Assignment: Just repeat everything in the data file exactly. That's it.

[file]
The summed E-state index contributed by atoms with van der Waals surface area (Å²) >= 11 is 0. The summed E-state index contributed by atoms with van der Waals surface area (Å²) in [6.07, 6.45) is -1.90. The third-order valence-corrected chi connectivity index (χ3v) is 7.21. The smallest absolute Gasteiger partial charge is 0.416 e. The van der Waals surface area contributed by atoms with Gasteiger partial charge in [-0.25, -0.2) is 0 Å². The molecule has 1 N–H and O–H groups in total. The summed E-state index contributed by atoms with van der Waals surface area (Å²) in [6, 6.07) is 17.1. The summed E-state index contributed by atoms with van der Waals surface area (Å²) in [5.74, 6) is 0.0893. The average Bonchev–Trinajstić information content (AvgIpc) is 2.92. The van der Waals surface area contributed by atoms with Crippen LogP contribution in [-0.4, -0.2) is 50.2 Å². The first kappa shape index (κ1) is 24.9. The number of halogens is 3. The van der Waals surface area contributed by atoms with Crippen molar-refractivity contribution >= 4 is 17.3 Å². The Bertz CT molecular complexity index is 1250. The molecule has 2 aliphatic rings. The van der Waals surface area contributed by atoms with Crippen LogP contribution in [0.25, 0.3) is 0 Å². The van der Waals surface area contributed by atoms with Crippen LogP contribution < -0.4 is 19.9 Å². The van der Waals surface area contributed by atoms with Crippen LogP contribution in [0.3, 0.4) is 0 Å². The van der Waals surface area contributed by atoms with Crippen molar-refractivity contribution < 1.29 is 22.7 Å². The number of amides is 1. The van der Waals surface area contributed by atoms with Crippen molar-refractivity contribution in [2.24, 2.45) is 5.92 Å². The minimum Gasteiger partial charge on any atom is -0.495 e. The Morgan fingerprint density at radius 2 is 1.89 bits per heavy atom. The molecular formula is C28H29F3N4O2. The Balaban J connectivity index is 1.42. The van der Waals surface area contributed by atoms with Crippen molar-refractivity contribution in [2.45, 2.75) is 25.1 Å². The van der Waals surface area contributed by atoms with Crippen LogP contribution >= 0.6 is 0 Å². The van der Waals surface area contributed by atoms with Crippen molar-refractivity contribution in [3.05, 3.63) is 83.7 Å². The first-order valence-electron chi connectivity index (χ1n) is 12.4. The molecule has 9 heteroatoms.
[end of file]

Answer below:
The summed E-state index contributed by atoms with van der Waals surface area (Å²) >= 11 is 0. The summed E-state index contributed by atoms with van der Waals surface area (Å²) in [6.07, 6.45) is -1.90. The third-order valence-corrected chi connectivity index (χ3v) is 7.21. The smallest absolute Gasteiger partial charge is 0.416 e. The van der Waals surface area contributed by atoms with Gasteiger partial charge in [-0.25, -0.2) is 0 Å². The molecule has 1 N–H and O–H groups in total. The summed E-state index contributed by atoms with van der Waals surface area (Å²) in [6, 6.07) is 17.1. The summed E-state index contributed by atoms with van der Waals surface area (Å²) in [5.74, 6) is 0.0893. The average Bonchev–Trinajstić information content (AvgIpc) is 2.92. The van der Waals surface area contributed by atoms with Crippen LogP contribution in [-0.4, -0.2) is 50.2 Å². The first kappa shape index (κ1) is 24.9. The number of halogens is 3. The van der Waals surface area contributed by atoms with Crippen molar-refractivity contribution >= 4 is 17.3 Å². The Bertz CT molecular complexity index is 1250. The molecule has 2 aliphatic rings. The van der Waals surface area contributed by atoms with Crippen LogP contribution in [0.25, 0.3) is 0 Å². The van der Waals surface area contributed by atoms with Crippen LogP contribution < -0.4 is 19.9 Å². The van der Waals surface area contributed by atoms with Crippen LogP contribution in [0.3, 0.4) is 0 Å². The van der Waals surface area contributed by atoms with Crippen molar-refractivity contribution < 1.29 is 22.7 Å². The number of amides is 1. The van der Waals surface area contributed by atoms with Crippen molar-refractivity contribution in [2.24, 2.45) is 5.92 Å². The minimum Gasteiger partial charge on any atom is -0.495 e. The Morgan fingerprint density at radius 2 is 1.89 bits per heavy atom. The molecular formula is C28H29F3N4O2. The Balaban J connectivity index is 1.42. The van der Waals surface area contributed by atoms with Crippen molar-refractivity contribution in [2.45, 2.75) is 25.1 Å². The van der Waals surface area contributed by atoms with Crippen LogP contribution >= 0.6 is 0 Å². The van der Waals surface area contributed by atoms with Crippen molar-refractivity contribution in [3.05, 3.63) is 83.7 Å². The first-order valence-electron chi connectivity index (χ1n) is 12.4. The molecule has 9 heteroatoms.